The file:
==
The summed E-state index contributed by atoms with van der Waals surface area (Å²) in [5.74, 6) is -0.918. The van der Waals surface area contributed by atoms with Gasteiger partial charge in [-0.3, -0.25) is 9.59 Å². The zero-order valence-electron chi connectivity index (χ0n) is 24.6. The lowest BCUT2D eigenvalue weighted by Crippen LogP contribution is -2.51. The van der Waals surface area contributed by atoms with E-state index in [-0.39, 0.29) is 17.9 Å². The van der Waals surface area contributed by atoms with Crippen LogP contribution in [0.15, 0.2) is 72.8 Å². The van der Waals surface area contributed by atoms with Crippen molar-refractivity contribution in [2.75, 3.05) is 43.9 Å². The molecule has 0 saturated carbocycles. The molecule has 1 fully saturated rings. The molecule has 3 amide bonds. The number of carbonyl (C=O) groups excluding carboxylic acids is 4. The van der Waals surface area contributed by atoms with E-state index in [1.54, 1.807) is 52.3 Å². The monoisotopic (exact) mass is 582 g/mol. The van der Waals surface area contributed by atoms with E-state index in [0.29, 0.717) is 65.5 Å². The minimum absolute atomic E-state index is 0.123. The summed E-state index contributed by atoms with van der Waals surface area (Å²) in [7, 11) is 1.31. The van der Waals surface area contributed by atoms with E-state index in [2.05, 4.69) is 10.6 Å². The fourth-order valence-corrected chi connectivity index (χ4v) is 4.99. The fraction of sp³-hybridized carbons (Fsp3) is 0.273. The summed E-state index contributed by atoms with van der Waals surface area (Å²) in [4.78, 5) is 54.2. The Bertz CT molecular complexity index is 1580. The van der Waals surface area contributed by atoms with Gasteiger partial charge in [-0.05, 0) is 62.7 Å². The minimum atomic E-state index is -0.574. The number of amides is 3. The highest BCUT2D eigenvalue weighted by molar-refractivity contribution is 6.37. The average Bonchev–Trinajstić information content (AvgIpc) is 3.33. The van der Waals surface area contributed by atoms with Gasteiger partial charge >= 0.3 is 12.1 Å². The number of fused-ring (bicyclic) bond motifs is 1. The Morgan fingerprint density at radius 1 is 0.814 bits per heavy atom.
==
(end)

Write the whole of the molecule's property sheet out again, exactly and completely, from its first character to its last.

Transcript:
The summed E-state index contributed by atoms with van der Waals surface area (Å²) in [5.74, 6) is -0.918. The van der Waals surface area contributed by atoms with Gasteiger partial charge in [-0.3, -0.25) is 9.59 Å². The zero-order valence-electron chi connectivity index (χ0n) is 24.6. The lowest BCUT2D eigenvalue weighted by Crippen LogP contribution is -2.51. The van der Waals surface area contributed by atoms with E-state index in [-0.39, 0.29) is 17.9 Å². The van der Waals surface area contributed by atoms with Crippen LogP contribution in [0.15, 0.2) is 72.8 Å². The van der Waals surface area contributed by atoms with Crippen molar-refractivity contribution in [2.75, 3.05) is 43.9 Å². The molecule has 0 saturated carbocycles. The molecule has 1 fully saturated rings. The molecule has 3 amide bonds. The number of carbonyl (C=O) groups excluding carboxylic acids is 4. The van der Waals surface area contributed by atoms with E-state index in [1.54, 1.807) is 52.3 Å². The monoisotopic (exact) mass is 582 g/mol. The van der Waals surface area contributed by atoms with E-state index in [0.29, 0.717) is 65.5 Å². The minimum absolute atomic E-state index is 0.123. The summed E-state index contributed by atoms with van der Waals surface area (Å²) in [7, 11) is 1.31. The van der Waals surface area contributed by atoms with E-state index in [2.05, 4.69) is 10.6 Å². The fourth-order valence-corrected chi connectivity index (χ4v) is 4.99. The fraction of sp³-hybridized carbons (Fsp3) is 0.273. The summed E-state index contributed by atoms with van der Waals surface area (Å²) in [4.78, 5) is 54.2. The Bertz CT molecular complexity index is 1580. The van der Waals surface area contributed by atoms with Gasteiger partial charge in [-0.05, 0) is 62.7 Å². The minimum atomic E-state index is -0.574. The number of amides is 3. The highest BCUT2D eigenvalue weighted by molar-refractivity contribution is 6.37. The average Bonchev–Trinajstić information content (AvgIpc) is 3.33. The van der Waals surface area contributed by atoms with Gasteiger partial charge >= 0.3 is 12.1 Å². The number of fused-ring (bicyclic) bond motifs is 1. The Morgan fingerprint density at radius 1 is 0.814 bits per heavy atom.